As the new Congress begins work, Todd Young’s focus is on solutions for long-neglected issues.
In talking with constituents, businesses and the media, the Bloomington Republican, who represents Indiana’s 9th Congressional District, said he thinks it’s time to get some things done.
“It’s been a real frustration from Hoosiers and members of Congress alike that, in recent years, it just seems like Republicans and Democrats have been talking past one another,” Young said during a recent visit to The Tribune.
“There will be some tough areas where we’re unlikely to get significant progress,” he added. “But there are also, I hope, some real targets of opportunity to help grow the economy at a faster rate and in turn create more jobs and increase hourly wages and incomes. All of that will help make more sustainable important government programs.”
Young said many constituents ask what is being done to create jobs and grow the economy.
Advancing policies that allow people from the bottom up to grow the economy is the only way the economy grows and benefits Americans, he said.
That will require reforming and simplifying the tax code so that people make spending and investment decisions based on where there is demand, said Young, a member of the tax-writing Ways and Means Committee.
“Our regulatory atmosphere is punishing for our businesses, so we need to change how we do regulations,” he said.
Young introduced a bill, the REINS (Regulations from the Executive In Need of Scrutiny) Act, which would require every major regulation to come before Congress for a vote.
“So that we can weed out some of these bad regulations; or more importantly, if we were to have a vote, our constituents could hold their members of Congress responsible for bad regulations,” he said.
Paul Ryan, the committee’s chairman, has said he wants to work with President Barack Obama to ensure there is a more favorable business climate, money can be invested to stimulate work and savings, and tax rates are more competitive as compared with other countries.
“Right now, the real engines of job creation are small businesses,” Young said. “It’s not uncommon for small businesses to pay over 50 percent of their profits away in taxes. If you’re paying 50 percent of your profits away in taxes, you’re going to have a lot fewer small businesses created and stay around for a while and become big businesses.”
Opening up foreign markets for businesses of all sizes also could help the economy, Young said. The Trans-Pacific Partnership Agreement between the United States and 11 countries is being negotiated.
“The idea is to significantly lower barriers to trade, particularly tariff barriers in Japan and in some of these other countries,” he said.
Young said if Obama decides to engage on this bipartisan effort it could be completed by the end of the year.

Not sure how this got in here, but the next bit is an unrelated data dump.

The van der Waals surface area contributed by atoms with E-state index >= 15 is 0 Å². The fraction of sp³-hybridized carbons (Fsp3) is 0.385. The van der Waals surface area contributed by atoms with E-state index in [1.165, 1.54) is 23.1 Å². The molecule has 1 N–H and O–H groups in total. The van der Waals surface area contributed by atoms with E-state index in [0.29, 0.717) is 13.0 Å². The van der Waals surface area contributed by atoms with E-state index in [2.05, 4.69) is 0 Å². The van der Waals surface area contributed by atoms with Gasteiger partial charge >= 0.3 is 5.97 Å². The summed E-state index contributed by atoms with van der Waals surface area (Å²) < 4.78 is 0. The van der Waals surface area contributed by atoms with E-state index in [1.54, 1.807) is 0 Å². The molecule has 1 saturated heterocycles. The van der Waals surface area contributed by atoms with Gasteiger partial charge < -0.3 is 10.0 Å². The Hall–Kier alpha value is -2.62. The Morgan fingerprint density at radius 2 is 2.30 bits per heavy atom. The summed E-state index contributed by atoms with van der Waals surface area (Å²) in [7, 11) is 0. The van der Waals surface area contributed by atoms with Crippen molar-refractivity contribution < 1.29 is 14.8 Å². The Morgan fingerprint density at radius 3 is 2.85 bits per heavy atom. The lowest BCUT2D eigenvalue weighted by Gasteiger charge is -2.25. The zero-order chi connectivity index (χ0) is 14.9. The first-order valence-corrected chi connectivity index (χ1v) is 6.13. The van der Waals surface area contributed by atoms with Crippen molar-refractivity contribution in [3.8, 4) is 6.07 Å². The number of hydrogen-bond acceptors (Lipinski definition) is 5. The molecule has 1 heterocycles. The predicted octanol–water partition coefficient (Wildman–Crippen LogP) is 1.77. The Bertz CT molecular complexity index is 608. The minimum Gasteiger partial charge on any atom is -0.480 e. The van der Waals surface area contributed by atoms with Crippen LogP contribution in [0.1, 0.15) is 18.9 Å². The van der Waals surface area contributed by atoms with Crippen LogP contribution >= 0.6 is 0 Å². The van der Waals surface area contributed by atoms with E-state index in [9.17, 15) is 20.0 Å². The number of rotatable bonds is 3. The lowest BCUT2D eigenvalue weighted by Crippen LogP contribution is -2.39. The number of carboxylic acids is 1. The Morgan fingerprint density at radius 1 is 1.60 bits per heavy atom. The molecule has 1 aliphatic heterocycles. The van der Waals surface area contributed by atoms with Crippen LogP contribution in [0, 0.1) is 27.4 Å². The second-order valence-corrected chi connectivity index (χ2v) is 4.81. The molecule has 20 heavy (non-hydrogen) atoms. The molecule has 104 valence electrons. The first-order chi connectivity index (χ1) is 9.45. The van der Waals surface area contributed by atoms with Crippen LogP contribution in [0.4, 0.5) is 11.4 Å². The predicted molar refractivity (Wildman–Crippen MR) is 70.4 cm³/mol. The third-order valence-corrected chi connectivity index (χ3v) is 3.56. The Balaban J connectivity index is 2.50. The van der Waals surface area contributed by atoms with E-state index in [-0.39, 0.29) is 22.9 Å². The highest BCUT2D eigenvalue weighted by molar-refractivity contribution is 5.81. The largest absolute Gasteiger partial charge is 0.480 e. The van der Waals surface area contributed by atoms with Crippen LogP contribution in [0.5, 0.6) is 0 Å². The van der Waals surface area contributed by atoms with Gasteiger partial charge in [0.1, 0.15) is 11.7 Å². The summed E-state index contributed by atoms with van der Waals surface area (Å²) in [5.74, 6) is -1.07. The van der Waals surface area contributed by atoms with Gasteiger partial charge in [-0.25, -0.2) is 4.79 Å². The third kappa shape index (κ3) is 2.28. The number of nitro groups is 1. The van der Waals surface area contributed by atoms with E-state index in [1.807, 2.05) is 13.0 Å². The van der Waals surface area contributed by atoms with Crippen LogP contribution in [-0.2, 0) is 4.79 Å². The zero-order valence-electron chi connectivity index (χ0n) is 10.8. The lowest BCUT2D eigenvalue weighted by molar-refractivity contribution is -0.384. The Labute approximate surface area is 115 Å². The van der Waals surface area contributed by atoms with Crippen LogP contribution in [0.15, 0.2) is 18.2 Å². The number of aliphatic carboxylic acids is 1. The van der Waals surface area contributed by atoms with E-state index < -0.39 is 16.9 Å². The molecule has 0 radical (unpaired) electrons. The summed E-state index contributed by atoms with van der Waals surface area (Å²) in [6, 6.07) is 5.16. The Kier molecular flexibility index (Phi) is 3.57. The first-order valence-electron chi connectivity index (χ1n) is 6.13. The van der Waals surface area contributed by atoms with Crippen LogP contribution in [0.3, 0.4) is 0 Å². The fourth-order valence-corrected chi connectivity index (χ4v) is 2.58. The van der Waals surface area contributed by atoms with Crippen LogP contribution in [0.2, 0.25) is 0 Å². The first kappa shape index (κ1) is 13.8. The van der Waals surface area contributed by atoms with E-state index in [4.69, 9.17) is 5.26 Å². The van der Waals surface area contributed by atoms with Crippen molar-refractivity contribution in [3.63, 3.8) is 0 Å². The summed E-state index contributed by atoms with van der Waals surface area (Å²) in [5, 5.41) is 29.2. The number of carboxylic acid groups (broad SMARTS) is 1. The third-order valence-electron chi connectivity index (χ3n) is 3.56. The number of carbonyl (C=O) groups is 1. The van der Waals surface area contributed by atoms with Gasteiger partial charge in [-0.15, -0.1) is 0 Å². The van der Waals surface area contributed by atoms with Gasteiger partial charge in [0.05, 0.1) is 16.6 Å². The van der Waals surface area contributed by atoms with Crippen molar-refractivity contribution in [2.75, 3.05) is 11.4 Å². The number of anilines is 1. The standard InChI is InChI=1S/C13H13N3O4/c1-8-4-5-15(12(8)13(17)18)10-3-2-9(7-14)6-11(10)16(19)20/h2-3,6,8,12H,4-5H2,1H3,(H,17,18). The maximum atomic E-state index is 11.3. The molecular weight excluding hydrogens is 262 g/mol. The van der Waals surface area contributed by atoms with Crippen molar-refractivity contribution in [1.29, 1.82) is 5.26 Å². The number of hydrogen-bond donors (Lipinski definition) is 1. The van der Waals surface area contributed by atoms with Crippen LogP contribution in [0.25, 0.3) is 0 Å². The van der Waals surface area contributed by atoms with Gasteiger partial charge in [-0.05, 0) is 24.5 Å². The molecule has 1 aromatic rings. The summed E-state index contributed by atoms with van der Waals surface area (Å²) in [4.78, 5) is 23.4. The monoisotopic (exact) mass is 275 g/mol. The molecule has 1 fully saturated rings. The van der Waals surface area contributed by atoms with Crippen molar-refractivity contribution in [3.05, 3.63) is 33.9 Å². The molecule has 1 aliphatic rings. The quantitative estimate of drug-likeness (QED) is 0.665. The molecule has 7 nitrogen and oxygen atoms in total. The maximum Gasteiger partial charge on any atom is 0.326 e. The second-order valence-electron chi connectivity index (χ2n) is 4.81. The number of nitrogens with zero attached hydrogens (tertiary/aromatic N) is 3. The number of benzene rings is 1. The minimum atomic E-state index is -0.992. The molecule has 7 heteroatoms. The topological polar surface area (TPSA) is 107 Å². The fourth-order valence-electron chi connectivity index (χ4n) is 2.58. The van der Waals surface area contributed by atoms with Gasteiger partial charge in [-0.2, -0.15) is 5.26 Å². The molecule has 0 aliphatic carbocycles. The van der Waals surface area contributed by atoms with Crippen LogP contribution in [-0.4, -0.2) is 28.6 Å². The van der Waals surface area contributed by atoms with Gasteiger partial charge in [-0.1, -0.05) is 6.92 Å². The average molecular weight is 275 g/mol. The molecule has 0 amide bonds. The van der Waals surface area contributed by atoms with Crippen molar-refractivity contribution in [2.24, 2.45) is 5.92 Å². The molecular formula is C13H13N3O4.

“It’s never easy to get a trade agreement passed, but it has never been more important as our world continues to become increasingly global and its supply chains and its markets become more specialized,” Young said.
Another issue expressed in the 9th District is infrastructure. People recognize the need to invest in the future, especially if this area is going to be a logistics hub for the country, Young said.
He said his office is working on legislation to facilitate more public-private partnerships.
“Bring more private capital, and then allow that to be used to build your bridges, your roads and so forth,” he said. “Then, we pay back those investors over a period of time based on however each given state thinks is appropriate.”
With the 9th District consisting of several lower-income communities, Young said it’s time to take a fresh look at the nation’s social safety net and all of its programs.
“For too many people, this social safety net has become a cage where they receive in many cases multiple payments from different government programs, and they are literally being paid more to not work than they would be if they go out in the community and try and take a job and do right by their family,” he said.
Young said Congress needs to change how programs work so that they reward work more than joblessness. He said one mechanism is the earned income tax credit.
“That will subsidize lower-income jobs for people that need it, and as they move up the wage scale, they get increasingly less back as a subsidy,” he said.
Young said his office has developed an “Opportunity for All” agenda, which is a social impact partnership bill that would identify and evaluate social policies that are working.
“We would allow our municipalities and states to petition the federal government to replicate those programs in their own states and localities,” he said. “It would be up to local authorities to put together a team to implement and oversee a project and even to raise investment capital to pay all of the people and to scale this thing up.”
Young said the beauty of it is investors would get paid back what they spend and use the money to do more good.
“So you’ve created a virtuous cycle here where, as long as the replication is a successful one, you can continuously help more and more people,” he said.